Spike Lee Tries is His Hand at War in 'Miracle at St. Anna'

Maui Time | September 11, 2008
Miracle at St. Anna

Spike Lee boxes outside of his directorial weight-class with a war story bogged down with ham-handed smacks of magical realism and over-pronounced examples of racial prejudice. Lee's muddle of inappropriate camera angles, overemphasized exposition, and overall inability to get beyond the scope of the source material makes the cinematic garment seem like it was made with a shortage of fabric. James McBride's script, based on his own novel, proves problematic in its attempt to create a believable fictionalized account of the experiences of a group of four Buffalo Soldiers (African-American men) fighting in the 92nd Infantry Division in Tuscany, Italy between August 1944 and November of 1945. The troop survive crossing a shallow river into enemy territory where they remain trapped with a group of Italian locals, unaided by their unit's white commander who refuses to send in reinforcements because he doesn't believe their reported location. The group's largest soldier Sam (Omar Benson Miller) has a knack for lugging around heavy things, like a decapitated statue head, and a lost little Italian boy named Angelo who he believes will keep his squad safe from harm. This is a war movie that's all over the place. Its performances range from disappointing to mediocre in an overlong film that's more likely to give you a headache than any sense of thematic resolve.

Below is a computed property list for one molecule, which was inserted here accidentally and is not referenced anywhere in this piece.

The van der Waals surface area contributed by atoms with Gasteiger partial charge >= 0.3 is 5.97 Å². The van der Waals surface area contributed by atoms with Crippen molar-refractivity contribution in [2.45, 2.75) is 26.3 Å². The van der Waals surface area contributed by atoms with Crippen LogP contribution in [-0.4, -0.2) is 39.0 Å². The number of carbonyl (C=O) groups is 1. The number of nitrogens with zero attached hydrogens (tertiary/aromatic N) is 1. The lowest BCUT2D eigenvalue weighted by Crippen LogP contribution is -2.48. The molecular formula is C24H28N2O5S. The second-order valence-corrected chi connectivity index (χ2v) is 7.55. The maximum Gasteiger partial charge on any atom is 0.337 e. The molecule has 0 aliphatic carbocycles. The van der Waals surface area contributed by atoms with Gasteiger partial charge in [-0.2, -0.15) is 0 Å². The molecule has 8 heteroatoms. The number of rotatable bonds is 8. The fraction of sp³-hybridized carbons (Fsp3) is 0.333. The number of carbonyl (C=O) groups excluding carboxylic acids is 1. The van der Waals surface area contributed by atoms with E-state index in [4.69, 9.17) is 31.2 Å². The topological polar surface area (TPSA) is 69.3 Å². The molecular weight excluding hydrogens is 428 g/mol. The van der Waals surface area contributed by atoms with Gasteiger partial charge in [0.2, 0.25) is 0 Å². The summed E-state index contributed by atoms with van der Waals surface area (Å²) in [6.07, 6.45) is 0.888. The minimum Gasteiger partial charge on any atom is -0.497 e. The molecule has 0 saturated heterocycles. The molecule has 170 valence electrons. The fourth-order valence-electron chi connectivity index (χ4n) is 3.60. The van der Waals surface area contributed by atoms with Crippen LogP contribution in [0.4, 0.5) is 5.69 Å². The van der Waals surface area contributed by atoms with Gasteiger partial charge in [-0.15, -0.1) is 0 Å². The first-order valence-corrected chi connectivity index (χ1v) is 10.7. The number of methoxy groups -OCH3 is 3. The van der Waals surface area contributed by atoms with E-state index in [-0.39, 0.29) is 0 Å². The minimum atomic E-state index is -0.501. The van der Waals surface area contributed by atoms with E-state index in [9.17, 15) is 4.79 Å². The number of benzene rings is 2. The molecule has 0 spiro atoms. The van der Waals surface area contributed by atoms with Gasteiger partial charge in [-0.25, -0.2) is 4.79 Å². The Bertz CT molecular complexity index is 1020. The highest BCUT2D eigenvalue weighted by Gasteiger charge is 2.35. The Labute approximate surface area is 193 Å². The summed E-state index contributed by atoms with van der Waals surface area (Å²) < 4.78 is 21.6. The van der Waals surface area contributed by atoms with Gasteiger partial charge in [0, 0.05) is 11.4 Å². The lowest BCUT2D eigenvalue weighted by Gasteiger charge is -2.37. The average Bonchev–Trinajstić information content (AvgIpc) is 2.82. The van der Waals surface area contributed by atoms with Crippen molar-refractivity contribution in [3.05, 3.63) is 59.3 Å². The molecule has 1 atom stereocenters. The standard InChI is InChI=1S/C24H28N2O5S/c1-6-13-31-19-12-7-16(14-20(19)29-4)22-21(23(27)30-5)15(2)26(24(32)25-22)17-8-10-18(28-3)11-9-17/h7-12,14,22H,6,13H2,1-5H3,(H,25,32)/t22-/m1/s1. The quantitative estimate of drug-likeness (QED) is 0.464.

Rated R. 145 mins. (C-)


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Maui Time Weekly provides insightful analysis and in depth reporting. We believe some issues are so important they require thoughtful consideration. We are not a “paper of record”—a daily journal of government meetings, ribbon-cuttings and corporate announcements. We decide what’s...
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